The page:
The Obama Administration has recently announced plans to double down on its strategy of rounding up and deporting Central American asylum seekers to some of the most dangerous countries in the world. This is part of the Administration’s deterrence strategy, which is specifically designed to curtail the flow of asylum-seeking women and children migrating from Central America. While such a strong-armed approach may pay political dividends among some, it is anything but sound policy. As previously shown, the effectiveness of this aggressive, multi-prong deterrence strategy (which includes the renewed use of large scale family detention; increased collaboration with the Mexican government to prevent Central American migrants from arriving at U.S. borders; a multimedia public awareness campaign; expedited removal of women and children from the United States; and raids in search of individuals with outstanding removal orders) has not been corroborated.
Yet, a report released today by the American Immigration Council reveals that such a strategy has an extremely high human cost.
Between February and May, 2016, the American Immigration Council interviewed eight individuals who were deported (or whose partners were deported) from the United States after being detained in family detention facilities. These women (or in two of the cases, their partners) shared their experiences—both describing what has happened to them and their children since returning to their country and recounting the detention and deportation process from the United States.
First-hand accounts from Central American women and their family members interviewed for this project reveal the dangerous and bleak circumstances of life these women and their children faced upon return to their home countries, as well as serious problems in the deportation process. The testimonies describe how women are living in hiding, fear for their own and their children’s lives, have minimal protection options, and suffer the consequences of state weakness and inability to ensure their safety in the Northern Triangle. The stories presented in the report are those of a fraction of the women and children who navigate a formidable emigration-detention-deportation process in their pursuit of safety. The process and systems through which they passed only contribute to the trauma, violence, and desolation that many Central American families already endured in their home country.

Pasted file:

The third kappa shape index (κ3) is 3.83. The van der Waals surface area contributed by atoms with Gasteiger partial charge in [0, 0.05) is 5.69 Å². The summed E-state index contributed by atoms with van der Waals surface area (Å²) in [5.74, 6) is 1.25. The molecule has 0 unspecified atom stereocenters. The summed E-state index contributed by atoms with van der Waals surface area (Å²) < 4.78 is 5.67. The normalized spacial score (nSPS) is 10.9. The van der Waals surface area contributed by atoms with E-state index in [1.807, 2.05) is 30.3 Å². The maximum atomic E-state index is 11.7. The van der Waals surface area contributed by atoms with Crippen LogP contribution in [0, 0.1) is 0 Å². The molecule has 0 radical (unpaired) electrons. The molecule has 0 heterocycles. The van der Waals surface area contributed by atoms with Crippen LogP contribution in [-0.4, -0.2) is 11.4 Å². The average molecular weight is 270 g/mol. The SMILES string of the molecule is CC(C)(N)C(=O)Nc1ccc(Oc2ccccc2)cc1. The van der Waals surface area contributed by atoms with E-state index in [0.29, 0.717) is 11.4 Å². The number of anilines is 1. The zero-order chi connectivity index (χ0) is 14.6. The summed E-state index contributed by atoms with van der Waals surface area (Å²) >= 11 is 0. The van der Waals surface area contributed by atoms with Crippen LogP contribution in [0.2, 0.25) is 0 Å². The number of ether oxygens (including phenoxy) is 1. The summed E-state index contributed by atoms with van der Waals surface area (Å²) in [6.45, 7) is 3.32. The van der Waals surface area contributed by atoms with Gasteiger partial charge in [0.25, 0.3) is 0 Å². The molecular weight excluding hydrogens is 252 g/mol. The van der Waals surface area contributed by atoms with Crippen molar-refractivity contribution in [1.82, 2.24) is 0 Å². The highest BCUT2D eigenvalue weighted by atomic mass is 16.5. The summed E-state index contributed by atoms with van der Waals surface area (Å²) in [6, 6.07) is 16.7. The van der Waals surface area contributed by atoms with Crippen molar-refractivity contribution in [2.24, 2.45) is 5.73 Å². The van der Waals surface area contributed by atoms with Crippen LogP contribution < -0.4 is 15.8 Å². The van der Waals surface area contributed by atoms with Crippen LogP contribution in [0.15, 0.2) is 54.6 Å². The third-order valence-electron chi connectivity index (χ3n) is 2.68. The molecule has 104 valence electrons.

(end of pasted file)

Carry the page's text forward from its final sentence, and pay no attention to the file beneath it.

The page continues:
Day after day, women and children seeking protection in the United States are sent back to the Northern Triangle of Central America (Honduras, Guatemala, and El Salvador), and, consequently, forced to face the same dire conditions that they fled—or worse. The Northern Triangle is one of the most dangerous regions in the world and in recent years the influence of complex organized criminal groups has grown in the region, driving up murder rates, gender-based violence, and other forms of serious harm. It is also a region devastated by poverty and food insecurity. This precarious socioeconomic context, in turn, contributes to a vicious circle of socio-economic exclusion and violence. As has been previously documented, poverty and inequality are likely to increase this region’s vulnerability to certain types of crime (e.g., gang activity).
The testimonies featured in the report are just the tip of the iceberg of a downward spiral of widespread violence, migration, detention, deportation, trauma, and extremely difficult reintegration. They also exemplify the journey from lawless territories and powerless states to the United States, which, in the name of efficacy and deterrence, detains and removes individuals in record time. The rushed removal of asylum-seeking families raises concerns about the potential harms that these mothers and children are likely to be exposed to after their deportation. With no support available upon return, these individuals have limited chances of living a normal, safe, and healthy life.